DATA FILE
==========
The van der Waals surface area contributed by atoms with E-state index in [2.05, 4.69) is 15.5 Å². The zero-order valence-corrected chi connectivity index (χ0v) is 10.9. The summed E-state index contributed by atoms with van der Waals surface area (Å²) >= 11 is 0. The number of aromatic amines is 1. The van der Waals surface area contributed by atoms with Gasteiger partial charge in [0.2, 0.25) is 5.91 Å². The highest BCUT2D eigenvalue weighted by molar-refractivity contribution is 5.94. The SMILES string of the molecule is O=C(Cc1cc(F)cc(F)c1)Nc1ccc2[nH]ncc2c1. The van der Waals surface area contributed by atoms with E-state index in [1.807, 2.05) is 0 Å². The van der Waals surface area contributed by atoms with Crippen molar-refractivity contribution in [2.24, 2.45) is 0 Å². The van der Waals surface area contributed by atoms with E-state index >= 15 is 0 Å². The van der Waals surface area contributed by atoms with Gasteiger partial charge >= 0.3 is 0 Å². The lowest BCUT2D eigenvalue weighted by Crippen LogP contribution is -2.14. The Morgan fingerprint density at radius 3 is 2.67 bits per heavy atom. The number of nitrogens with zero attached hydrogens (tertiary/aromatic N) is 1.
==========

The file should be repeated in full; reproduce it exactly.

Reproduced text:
The van der Waals surface area contributed by atoms with E-state index in [2.05, 4.69) is 15.5 Å². The zero-order valence-corrected chi connectivity index (χ0v) is 10.9. The summed E-state index contributed by atoms with van der Waals surface area (Å²) >= 11 is 0. The number of aromatic amines is 1. The van der Waals surface area contributed by atoms with Gasteiger partial charge in [0.2, 0.25) is 5.91 Å². The highest BCUT2D eigenvalue weighted by molar-refractivity contribution is 5.94. The SMILES string of the molecule is O=C(Cc1cc(F)cc(F)c1)Nc1ccc2[nH]ncc2c1. The van der Waals surface area contributed by atoms with E-state index in [1.807, 2.05) is 0 Å². The van der Waals surface area contributed by atoms with Crippen molar-refractivity contribution in [2.24, 2.45) is 0 Å². The van der Waals surface area contributed by atoms with E-state index >= 15 is 0 Å². The van der Waals surface area contributed by atoms with Gasteiger partial charge >= 0.3 is 0 Å². The lowest BCUT2D eigenvalue weighted by Crippen LogP contribution is -2.14. The Morgan fingerprint density at radius 3 is 2.67 bits per heavy atom. The number of nitrogens with zero attached hydrogens (tertiary/aromatic N) is 1.